The principle of formal equality, one of the most fundamental and undisputed principles in ethics, states that a difference in treatment or value between two kinds of entities can only be justified on the basis of a relevant and significant difference between the two. Accordingly, when it comes to the question of what kind of moral claim an intelligent or autonomous machine might have, one way to answer this is by way of comparison with humans: Is there a fundamental difference between humans and machines that justifies unequal treatment, or will the two become increasingly continuous, thus making it increasingly dubious whether unequal treatment is justified? This question is inherently imprecise, however, because it presupposes a stance on what it means for two types of entities to be sufficiently similar, as well as which types of properties that are relevant to compare. In this paper, I will sketch a formal characterization of what it means for two types of entities to be continuous in this sense, discuss what it implies for two different types of entities to be (dis-)continuous with regard to both ethics and science, and discuss a dramatic difference in how two previously discontinuous entities might become continuous.
|Title of host publication||AISB/IACAP World Congress: The machine question: AI, ethics and moral responsibility|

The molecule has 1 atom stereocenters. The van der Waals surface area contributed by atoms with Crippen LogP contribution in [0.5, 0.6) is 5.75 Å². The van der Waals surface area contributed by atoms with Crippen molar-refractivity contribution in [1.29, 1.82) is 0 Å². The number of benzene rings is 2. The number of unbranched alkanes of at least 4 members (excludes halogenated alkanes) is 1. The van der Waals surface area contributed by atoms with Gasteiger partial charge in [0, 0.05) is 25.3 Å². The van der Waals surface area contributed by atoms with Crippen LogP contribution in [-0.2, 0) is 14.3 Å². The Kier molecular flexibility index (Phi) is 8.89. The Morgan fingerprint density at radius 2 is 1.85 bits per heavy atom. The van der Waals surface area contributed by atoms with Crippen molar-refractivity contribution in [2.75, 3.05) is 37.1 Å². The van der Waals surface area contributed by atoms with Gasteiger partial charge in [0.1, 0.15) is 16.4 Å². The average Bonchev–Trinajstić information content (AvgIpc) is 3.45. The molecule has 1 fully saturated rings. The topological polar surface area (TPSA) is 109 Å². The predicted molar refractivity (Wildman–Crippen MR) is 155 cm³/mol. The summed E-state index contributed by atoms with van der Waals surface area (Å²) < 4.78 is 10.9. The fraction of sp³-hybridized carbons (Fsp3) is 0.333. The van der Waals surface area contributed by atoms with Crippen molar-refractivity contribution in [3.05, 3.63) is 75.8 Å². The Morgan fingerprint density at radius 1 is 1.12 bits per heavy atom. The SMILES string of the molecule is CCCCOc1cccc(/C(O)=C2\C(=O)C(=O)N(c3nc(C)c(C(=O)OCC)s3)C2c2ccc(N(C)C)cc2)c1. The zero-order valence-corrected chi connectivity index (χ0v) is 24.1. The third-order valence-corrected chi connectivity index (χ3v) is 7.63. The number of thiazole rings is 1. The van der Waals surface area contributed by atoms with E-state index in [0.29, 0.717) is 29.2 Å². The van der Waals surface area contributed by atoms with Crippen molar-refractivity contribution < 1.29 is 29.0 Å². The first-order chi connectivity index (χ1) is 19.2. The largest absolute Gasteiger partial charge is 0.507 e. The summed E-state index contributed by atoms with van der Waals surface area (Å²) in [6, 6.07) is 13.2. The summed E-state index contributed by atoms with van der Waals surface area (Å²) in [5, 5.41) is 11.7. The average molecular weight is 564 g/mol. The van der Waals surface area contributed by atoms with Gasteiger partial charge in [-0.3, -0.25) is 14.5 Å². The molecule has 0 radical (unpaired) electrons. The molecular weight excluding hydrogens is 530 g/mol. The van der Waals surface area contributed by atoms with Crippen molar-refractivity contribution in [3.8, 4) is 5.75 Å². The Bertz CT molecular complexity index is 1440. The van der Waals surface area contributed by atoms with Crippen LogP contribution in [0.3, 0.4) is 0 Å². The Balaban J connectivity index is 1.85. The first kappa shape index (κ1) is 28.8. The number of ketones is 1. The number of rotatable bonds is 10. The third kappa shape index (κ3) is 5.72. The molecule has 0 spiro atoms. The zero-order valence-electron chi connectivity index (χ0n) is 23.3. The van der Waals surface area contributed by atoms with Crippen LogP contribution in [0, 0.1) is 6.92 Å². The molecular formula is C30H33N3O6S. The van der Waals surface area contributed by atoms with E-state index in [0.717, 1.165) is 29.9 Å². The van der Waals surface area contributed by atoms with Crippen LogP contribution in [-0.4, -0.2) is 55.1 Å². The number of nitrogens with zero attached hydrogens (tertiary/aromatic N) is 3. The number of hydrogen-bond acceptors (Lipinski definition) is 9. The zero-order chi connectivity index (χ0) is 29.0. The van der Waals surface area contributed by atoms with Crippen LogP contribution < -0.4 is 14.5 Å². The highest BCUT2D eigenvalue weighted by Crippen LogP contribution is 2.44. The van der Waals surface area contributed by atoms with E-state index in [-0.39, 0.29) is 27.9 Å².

|Editors||David Gunkel, Joanna Bryson, Steve Torrance|
|Place of Publication||Birmingham (UK)|
|Publisher||The Society for the Study of Artificial Intelligence and Simulation of Behaviour (AISB)|
|Publication status||Published - 2 Jul 2012|
|Event||AISB/IACAP World Congress 2012 - Birmingham, United Kingdom|
Duration: 2 Jul 2012 → 6 Jul 2012
|Publisher||The Society for the Study of Artificial Intelligence and Simulation of Behaviour|
|Conference||AISB/IACAP World Congress 2012|
|Period||2/07/12 → 6/07/12|
Soraker, J. (2012). Is there a continuity between man and machine? In D. Gunkel, J. Bryson, & S. Torrance (Eds.), AISB/IACAP World Congress: The machine question: AI, ethics and moral responsibility (pp. 78-82). Birmingham (UK): The Society for the Study of Artificial Intelligence and Simulation of Behaviour (AISB).